But that doesn't mean there will be genetically modified strains of ebola in a test tube near you.
When it comes to deadly viruses, the government's first priority is stopping any outbreaks, not genetically enhancing them or engineering them.
But on Monday, the National Institutes of Health announced that they would be lifting a three-year moratorium on backing research that involves genetically modifying deadly viruses. Studies like these were conducted to better understand the evolution and spread of these viruses.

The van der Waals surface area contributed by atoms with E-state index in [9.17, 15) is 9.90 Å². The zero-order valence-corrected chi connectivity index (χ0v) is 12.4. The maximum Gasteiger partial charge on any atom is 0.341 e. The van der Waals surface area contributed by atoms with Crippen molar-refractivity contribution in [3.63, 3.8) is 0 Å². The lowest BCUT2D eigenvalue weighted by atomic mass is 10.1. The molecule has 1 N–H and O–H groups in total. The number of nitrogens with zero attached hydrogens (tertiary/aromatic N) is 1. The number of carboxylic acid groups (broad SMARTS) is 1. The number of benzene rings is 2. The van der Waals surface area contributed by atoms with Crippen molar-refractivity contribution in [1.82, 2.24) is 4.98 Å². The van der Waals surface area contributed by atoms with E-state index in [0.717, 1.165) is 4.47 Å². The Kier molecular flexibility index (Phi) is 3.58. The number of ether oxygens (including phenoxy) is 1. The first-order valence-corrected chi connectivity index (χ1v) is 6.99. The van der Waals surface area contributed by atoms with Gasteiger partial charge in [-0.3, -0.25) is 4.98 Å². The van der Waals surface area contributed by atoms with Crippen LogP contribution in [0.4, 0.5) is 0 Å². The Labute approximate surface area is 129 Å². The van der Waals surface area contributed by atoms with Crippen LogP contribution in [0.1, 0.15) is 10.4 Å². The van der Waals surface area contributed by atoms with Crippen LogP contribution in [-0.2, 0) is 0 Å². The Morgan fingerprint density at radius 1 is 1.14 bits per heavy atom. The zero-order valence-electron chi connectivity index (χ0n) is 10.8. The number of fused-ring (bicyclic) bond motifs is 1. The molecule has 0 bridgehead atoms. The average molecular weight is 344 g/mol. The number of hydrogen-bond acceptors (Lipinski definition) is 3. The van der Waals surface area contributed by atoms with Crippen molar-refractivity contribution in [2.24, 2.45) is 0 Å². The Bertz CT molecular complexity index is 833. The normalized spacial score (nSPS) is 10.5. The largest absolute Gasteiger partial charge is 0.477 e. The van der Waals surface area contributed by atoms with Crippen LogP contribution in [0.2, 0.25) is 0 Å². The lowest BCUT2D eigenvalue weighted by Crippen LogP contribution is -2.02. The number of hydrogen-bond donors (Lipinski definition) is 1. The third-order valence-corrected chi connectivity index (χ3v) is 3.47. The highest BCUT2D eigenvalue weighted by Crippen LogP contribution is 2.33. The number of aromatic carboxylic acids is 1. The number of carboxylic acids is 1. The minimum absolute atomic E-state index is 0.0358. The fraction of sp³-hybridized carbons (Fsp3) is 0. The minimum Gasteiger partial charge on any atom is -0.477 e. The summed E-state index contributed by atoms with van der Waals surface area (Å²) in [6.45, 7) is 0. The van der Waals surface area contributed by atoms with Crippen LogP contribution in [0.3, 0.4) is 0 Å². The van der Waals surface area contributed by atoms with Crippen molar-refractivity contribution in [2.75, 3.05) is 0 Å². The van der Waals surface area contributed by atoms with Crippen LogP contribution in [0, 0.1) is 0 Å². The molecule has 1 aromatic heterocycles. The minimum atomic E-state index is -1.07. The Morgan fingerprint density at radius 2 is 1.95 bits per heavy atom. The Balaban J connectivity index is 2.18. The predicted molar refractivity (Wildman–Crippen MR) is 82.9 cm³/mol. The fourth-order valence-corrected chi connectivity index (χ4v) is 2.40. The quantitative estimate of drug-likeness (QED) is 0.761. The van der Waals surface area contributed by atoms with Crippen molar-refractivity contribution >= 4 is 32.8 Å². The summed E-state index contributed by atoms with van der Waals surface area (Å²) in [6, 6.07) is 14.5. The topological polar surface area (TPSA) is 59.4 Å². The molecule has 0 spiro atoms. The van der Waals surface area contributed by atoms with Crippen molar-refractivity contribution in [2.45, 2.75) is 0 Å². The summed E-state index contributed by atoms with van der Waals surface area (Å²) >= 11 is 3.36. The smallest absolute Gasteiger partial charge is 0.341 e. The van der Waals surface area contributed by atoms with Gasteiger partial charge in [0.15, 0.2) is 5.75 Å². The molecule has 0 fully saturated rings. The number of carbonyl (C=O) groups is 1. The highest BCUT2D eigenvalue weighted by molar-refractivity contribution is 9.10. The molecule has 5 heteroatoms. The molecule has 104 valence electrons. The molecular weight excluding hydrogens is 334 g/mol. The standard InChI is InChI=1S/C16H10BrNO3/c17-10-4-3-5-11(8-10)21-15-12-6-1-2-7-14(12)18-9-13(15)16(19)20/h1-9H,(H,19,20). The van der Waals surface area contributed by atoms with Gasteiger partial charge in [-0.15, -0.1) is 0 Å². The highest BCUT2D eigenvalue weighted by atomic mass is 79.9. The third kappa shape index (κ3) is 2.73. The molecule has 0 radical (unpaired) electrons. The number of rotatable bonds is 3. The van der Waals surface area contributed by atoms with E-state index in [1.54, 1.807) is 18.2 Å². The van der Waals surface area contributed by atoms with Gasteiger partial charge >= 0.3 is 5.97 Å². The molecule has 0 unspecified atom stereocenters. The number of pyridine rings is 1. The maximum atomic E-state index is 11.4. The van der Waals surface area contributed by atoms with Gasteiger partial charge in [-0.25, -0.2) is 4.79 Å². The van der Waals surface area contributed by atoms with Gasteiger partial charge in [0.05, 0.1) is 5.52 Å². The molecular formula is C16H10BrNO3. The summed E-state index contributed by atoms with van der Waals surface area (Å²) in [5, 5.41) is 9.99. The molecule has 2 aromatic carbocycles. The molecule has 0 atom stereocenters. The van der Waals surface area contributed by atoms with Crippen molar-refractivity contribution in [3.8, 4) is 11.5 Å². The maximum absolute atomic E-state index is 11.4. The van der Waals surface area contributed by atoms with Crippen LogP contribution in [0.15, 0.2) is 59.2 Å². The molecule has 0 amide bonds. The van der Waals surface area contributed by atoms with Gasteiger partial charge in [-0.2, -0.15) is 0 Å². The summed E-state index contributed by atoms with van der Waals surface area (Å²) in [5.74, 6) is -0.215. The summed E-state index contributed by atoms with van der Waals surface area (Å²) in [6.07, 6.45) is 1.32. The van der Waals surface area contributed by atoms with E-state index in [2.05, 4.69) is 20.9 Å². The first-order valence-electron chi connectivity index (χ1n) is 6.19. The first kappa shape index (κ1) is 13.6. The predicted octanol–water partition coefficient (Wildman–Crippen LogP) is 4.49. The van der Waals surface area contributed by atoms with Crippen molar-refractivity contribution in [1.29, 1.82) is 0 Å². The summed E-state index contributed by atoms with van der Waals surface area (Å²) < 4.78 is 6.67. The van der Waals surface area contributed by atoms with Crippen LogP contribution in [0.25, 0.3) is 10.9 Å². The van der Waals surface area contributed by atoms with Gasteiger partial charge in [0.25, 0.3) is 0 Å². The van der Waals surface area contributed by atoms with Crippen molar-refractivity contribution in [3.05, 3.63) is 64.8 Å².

Now that the de facto ban has been removed, it won't be a biohazard free-for-all down at the lab. Instead, NIH officials plan to put a system in place to review these studies that will include a multidisciplinary group to help weigh the benefits and risks of the project, as well as identify any ethical considerations.
Only a few laboratories would qualify to host these studies.
“This kind of research can only be conducted in a very few places that have the highest level of containment,” Dr. Francis Collins, director of the NIH said to reporters on Monday.
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